• Table Scraps or a Full Course Meal? The Public Domain in Canadian Copyright Law”, in Intellectual Property at the Edge:  New Approaches to IP in a Transsystemic World, Proceedings of the Meredith Lectures, Editions Yvon Blais, 2007, pp. 347-376.
  • “Distinguishing Functional Literary Works from Compilations: Issues in Originality and Infringement Analysis”, (2006) 19 Intellectual Property Journal 253-269.
  • “Consumer Privacy and Radio Frequency Identification Technology” by Teresa Scassa, Theodore Chiasson, Michael Deturbide and Anne Uteck, (2005-2006) 37 University of Ottawa Law Review 215-248.
  • Original Facts: Skill, Judgment and the Public Domain”, (2006) 51 McGill L.J. 253-278.
  • “Copyright in Collective Works”, (2005) 84 Canadian Bar Review 347-364.
  • Interests in the Balance”, Book Chapter in Michael Geist, ed., In the Public Interest – The Future of Canadian Copyright Law, Irwin Law, 2005 (pp. 41-65)
  • “Users’ Rights in the Balance:  Recent Developments in Copyright Law at the Supreme Court of Canada”, (2005) 22 Canadian Intellectual Property Review 133-146.
  • Nickled and Dimed: The Dispute over Intellectual Property Rights in the Bluenose II”, (2004) 27 Dalhousie Law Journal 293-320.
  • Recalibrating Copyright Law? A Comment on the Supreme Court of Canada's Decision in CCH Canadian Ltd. v. Law Society of Upper Canada”, (2004) 3 Canadian Journal of Law and Technology 89-100.
  • Originality and Utilitarian Works: The Uneasy Relationship between Copyright Law and Unfair Competition”, (2004) 1 Ottawa Technology Law Journal 51-74.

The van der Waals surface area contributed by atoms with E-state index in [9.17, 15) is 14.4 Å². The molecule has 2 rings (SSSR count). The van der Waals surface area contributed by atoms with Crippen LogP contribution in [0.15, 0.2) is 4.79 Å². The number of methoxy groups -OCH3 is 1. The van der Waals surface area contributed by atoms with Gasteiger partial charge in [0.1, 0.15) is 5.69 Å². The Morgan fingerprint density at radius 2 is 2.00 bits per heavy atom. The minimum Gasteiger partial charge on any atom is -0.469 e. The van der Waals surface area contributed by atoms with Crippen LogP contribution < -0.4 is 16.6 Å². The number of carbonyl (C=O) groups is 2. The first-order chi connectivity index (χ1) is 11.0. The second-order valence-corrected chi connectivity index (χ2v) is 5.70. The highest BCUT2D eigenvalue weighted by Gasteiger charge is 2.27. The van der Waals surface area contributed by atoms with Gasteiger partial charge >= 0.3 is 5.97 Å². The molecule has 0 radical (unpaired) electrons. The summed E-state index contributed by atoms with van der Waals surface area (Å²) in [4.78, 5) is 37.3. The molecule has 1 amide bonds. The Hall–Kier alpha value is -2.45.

• “Intellectual Property in the Digital Age”, Book chapter, in Karen Adams & William F. Birdsall, eds., Access to Information in a Digital World, Canadian Library Association, 2004 (pp. 31-62). 
  • “A Mouse is a Mouse is a Mouse: A Comment on the Supreme Court of Canada's Decision on the Harvard Mouse Patent”, (2003) 3 Oxford University Commonwealth Law Journal 105-118.
  • "Intellectual Property on the Cyber-Picketline:  A Comment on British Columbia Automobile Assn v. Office and Professional Employees' International Union, Local 378", (2002) 39 Alberta Law Review 934-962.
  • "Patents for Second Medical Indications:  Issues and Implications for Pharmacare in Canada", (2001) 9 Health Law Journal 23-59.
  • "The Best Things in Law are Free:  Towards Quality Free Public Access to Primary Legal Materials in Canada", (2000) 23 Dalhousie Law Journal 301-336.
  • Book Reviews:
  • Book Review:  Stanley A. Cohen, Privacy, Crime and Terror:  Legal Rights and Security in a Time of Peril (Markham: LexisNexis Butterworths, 2005)  584 pp.  (2007) 6 C.J.L.T 67-71.
  • Book Review:  Math You Can’t Use:  Patents, Copyright, and Software by Ben Klemens.  Washington D.C., Brookings Institution Press, 2006. (2006) 44 Canadian Business Law Journal 147-157.
  • Adam B. Jaffe & Josh Lerner, Innovation and its Discontents:  How Our Broken Patent System is Endangering Innovation and Progress, and What to do About It (Princeton University Press, 2004) 236 pp. (2005) 42 Canadian Business Law Journal 316-324.